And here's my Gulf Coast Native wool project, spun, dyed, and knitted. A hat pattern I found on Ravelry, "Tweedy Cabled Cap" by Zhenya Lavy. You can find it at
I washed and blocked the hat today and it's looking nicer now than the pre-blocked picture above. I found the GCN wool pleasant to work with, though extremely full of VM. But these sheep are not coated, since their primary purpose is not as fiber animals, nor would they have been coated in the 1860s. I spun the yarn fairly thick (8-10 wpi), with a hat in mind, and used size 9 needles.
And now, since I must go to work tomorrow, buff and oil my wheel, and bake Irish soda bread for St. Patrick's day, I think it might be prudent to hit the sack. . . .

Saturday, March 14, 2009

Leaf Lace . . .

It is finally finished.

Based on a traditional Shetland lace pattern, this shawl comes from Evelyn A. Clark's "Knitting Lace Triangles." You may recognize the yarn -- from a much earlier post -- as my handspun fingering weight. Nearly a year ago, I think.

I chose the leaf pattern because I thought it would compliment the yarn by showing off the colors while not losing pattern definition in the "stripeyness" of the yarn.

The shawl used about 650 yards knitted on size 6 needles. It measured 56 inches across and blocked to 72 inches across and 36 inches deep. Once again I am amazed at the magical transformation that blocking provides.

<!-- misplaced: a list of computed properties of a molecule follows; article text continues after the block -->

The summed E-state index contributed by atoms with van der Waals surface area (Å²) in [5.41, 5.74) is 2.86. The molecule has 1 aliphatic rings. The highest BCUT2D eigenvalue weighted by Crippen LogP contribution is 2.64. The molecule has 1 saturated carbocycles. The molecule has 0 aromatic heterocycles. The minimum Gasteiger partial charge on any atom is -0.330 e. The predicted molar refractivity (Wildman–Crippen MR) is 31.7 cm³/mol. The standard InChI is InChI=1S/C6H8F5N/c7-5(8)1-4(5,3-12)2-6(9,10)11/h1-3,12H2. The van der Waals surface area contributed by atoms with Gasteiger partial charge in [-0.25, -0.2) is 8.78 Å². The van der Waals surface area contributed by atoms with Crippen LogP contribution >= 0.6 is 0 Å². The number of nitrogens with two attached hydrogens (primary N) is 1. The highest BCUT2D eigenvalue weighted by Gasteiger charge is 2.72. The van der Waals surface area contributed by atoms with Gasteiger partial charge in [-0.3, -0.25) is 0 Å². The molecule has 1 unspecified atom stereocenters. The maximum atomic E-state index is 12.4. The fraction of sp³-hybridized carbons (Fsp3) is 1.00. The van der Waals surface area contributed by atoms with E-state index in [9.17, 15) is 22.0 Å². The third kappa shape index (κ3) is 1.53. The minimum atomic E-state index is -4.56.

Overall I am pleased and a bit proud. I learned a great deal while working on this project, both spinning- and knitting-wise. The yarn is a pretty consistent fingering weight. A trifle underspun and underplied, I think, though it proved sturdy enough for lace and did not split while knitting. I did not wash the yarn after I spun it to set the twist; I wonder if it would have made a difference? As for the knitting itself, mistakes are there, though the pattern seems to swallow them up. I'm sure an experienced lace knitter would see them easily, but I'm able to live with them. On the other hand, I learned more about "reading" my knitting and not just blindly following a chart. I became more adept at seeing and correcting errors. I found rhythm in the pattern, and near the end was able to rely on my brain rather than the chart.

Thanks to Evelyn A. Clark for her wonderful little book, which left me wanting to come back to it in the future.